|Publication number||US7535186 B2|
|Application number||US 11/360,204|
|Publication date||May 19, 2009|
|Filing date||Feb 23, 2006|
|Priority date||Feb 23, 2006|
|Also published as||CA2575630A1, CA2575630C, CN101030745A, CN101030745B, US20070194728|
|Publication number||11360204, 360204, US 7535186 B2, US 7535186B2, US-B2-7535186, US7535186 B2, US7535186B2|
|Inventors||Brian L. Beifus|
|Original Assignee||Regal-Beloit Corporation|
|Export Citation||BiBTeX, EndNote, RefMan|
|Patent Citations (10), Referenced by (8), Classifications (7), Legal Events (6)|
|External Links: USPTO, USPTO Assignment, Espacenet|
This invention relates generally to operation of electronically commutated motors, which are sometimes referred as brushless DC motors, and more specifically, to methods and systems for controlling operation of electronically commutated motors.
In practice, electronically commutated motors are programmed with a set of operational characteristics. These operational characteristics are typically programmed through a serial interface, before shipment, with data that relates to the desired operational characteristics that coincide with an intended use of the motor. However, these motors, like nearly all other mechanical devices, sometimes fail and need replacement. Field replacement of these programmable motors typically requires that the replacement motor be programmed with the operational characteristics that were programmed into the motor being replaced.
Duplication of operational characteristics from a motor being replaced to a newly installed motor creates a logistics problem relating to a supply of replacement motors. One reason for this logistics problem is that there are many models of electronically commutated motors and most of these models utilize different operational characteristics. Since the programming equipment for these electronically commutated motors is a significant investment, programming of replacement motors is currently performed at a central location rather than at a point of service. The result is that a large number of replacement parts have to be stocked at the central location.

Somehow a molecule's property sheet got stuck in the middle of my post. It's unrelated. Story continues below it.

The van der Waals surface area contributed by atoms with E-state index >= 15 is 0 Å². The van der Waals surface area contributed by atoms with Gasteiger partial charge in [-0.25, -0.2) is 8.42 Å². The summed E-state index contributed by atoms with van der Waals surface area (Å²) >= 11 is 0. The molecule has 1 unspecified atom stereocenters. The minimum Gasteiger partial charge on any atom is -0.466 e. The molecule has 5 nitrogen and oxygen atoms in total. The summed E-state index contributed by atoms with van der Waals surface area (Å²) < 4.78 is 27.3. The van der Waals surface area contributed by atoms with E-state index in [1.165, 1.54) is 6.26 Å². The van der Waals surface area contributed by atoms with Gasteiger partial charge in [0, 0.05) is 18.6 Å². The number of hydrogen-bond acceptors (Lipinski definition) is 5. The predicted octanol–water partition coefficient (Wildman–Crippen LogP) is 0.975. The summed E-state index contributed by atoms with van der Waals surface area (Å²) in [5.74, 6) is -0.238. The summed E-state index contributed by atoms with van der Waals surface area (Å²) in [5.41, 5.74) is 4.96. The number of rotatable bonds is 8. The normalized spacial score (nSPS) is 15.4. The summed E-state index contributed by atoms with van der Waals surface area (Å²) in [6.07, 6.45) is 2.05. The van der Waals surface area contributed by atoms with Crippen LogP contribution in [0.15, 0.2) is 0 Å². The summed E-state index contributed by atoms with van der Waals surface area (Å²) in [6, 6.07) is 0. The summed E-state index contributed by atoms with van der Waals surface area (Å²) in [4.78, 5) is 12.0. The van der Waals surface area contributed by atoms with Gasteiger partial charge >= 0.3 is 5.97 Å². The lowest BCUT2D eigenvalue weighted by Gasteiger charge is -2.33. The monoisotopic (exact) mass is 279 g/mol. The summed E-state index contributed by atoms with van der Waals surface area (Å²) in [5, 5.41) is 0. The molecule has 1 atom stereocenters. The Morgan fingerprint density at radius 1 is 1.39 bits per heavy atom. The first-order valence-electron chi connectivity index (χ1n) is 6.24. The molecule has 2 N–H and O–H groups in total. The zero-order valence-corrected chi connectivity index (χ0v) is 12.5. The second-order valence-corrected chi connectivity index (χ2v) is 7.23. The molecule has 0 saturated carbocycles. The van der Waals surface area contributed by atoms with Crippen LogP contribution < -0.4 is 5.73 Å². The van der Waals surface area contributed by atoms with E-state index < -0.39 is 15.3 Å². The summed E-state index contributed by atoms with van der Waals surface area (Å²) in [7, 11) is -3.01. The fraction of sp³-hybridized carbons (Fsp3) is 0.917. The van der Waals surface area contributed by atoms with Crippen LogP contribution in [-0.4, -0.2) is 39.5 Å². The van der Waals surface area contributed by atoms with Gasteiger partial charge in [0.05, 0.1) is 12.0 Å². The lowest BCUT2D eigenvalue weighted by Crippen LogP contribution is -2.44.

To further illustrate the different operational characteristics and applications where electronically commutated motors can be utilized, a simple residential, commercial, or industrial HVAC system may contain multiple electronically commutating motors, for example, an indoor blower, an outdoor condenser fan, and a combustion draft inducer. Other applications where these electronically commutated motors might be utilized include clean room filter systems, where many blower/filter units are in a ceiling array, and variable air volume boxes for high rise buildings.
In one aspect, a method for resolving addressing conflicts between multiple electronically commutated motors communicatively coupled to a system controller is provided. The method includes sending a command, from the system controller, to an address, determining, based on responses or lack of a response received at the system controller, a status of the address and repeating the sending and determining steps to determine which addresses are not used and which addresses indicate existence of an addressing conflict. The method further includes sending messages from the system controller to reassign the addresses of at least one of the plurality of motors to an unused address if the status indicates one or more of the addresses have a conflict.
In another aspect, a motor control system is provided that comprises a system controller and a plurality of electronically commutated motors (ECMs). The ECMs are communicatively coupled to the system controller, and each ECM is assigned to an address. The system controller is programmed to determine if there are addressing conflicts between the plurality of ECMs and further programmed to reassign addresses for those ECMs having an addressing conflict.